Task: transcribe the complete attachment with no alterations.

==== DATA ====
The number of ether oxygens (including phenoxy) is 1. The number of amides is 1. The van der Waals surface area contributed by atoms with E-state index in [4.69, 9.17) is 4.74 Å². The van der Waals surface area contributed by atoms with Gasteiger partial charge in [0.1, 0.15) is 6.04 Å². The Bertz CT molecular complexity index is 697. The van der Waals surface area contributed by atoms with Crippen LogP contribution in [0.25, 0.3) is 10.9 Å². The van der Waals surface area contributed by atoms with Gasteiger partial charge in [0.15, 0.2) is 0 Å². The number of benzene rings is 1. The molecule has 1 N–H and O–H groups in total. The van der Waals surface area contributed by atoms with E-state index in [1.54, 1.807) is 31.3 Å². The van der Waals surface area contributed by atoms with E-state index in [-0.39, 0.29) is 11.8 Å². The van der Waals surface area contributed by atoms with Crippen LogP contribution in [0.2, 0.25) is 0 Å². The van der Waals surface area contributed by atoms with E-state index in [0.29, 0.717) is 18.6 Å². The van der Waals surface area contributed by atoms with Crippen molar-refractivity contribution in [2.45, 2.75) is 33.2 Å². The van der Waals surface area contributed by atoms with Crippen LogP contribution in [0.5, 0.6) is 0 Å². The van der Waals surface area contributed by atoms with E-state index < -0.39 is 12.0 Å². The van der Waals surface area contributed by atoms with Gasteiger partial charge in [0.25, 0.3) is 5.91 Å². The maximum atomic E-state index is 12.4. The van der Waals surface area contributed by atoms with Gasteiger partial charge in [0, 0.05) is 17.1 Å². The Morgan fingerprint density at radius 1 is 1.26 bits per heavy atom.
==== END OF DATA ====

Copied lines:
The number of ether oxygens (including phenoxy) is 1. The number of amides is 1. The van der Waals surface area contributed by atoms with E-state index in [4.69, 9.17) is 4.74 Å². The van der Waals surface area contributed by atoms with Gasteiger partial charge in [0.1, 0.15) is 6.04 Å². The Bertz CT molecular complexity index is 697. The van der Waals surface area contributed by atoms with Crippen LogP contribution in [0.25, 0.3) is 10.9 Å². The van der Waals surface area contributed by atoms with Gasteiger partial charge in [0.15, 0.2) is 0 Å². The number of benzene rings is 1. The molecule has 1 N–H and O–H groups in total. The van der Waals surface area contributed by atoms with E-state index in [1.54, 1.807) is 31.3 Å². The van der Waals surface area contributed by atoms with E-state index in [-0.39, 0.29) is 11.8 Å². The van der Waals surface area contributed by atoms with Crippen LogP contribution in [0.2, 0.25) is 0 Å². The van der Waals surface area contributed by atoms with E-state index in [0.29, 0.717) is 18.6 Å². The van der Waals surface area contributed by atoms with Crippen molar-refractivity contribution in [2.45, 2.75) is 33.2 Å². The van der Waals surface area contributed by atoms with Crippen LogP contribution in [0.5, 0.6) is 0 Å². The van der Waals surface area contributed by atoms with E-state index < -0.39 is 12.0 Å². The van der Waals surface area contributed by atoms with Gasteiger partial charge in [0.25, 0.3) is 5.91 Å². The maximum atomic E-state index is 12.4. The van der Waals surface area contributed by atoms with Gasteiger partial charge in [0, 0.05) is 17.1 Å². The Morgan fingerprint density at radius 1 is 1.26 bits per heavy atom.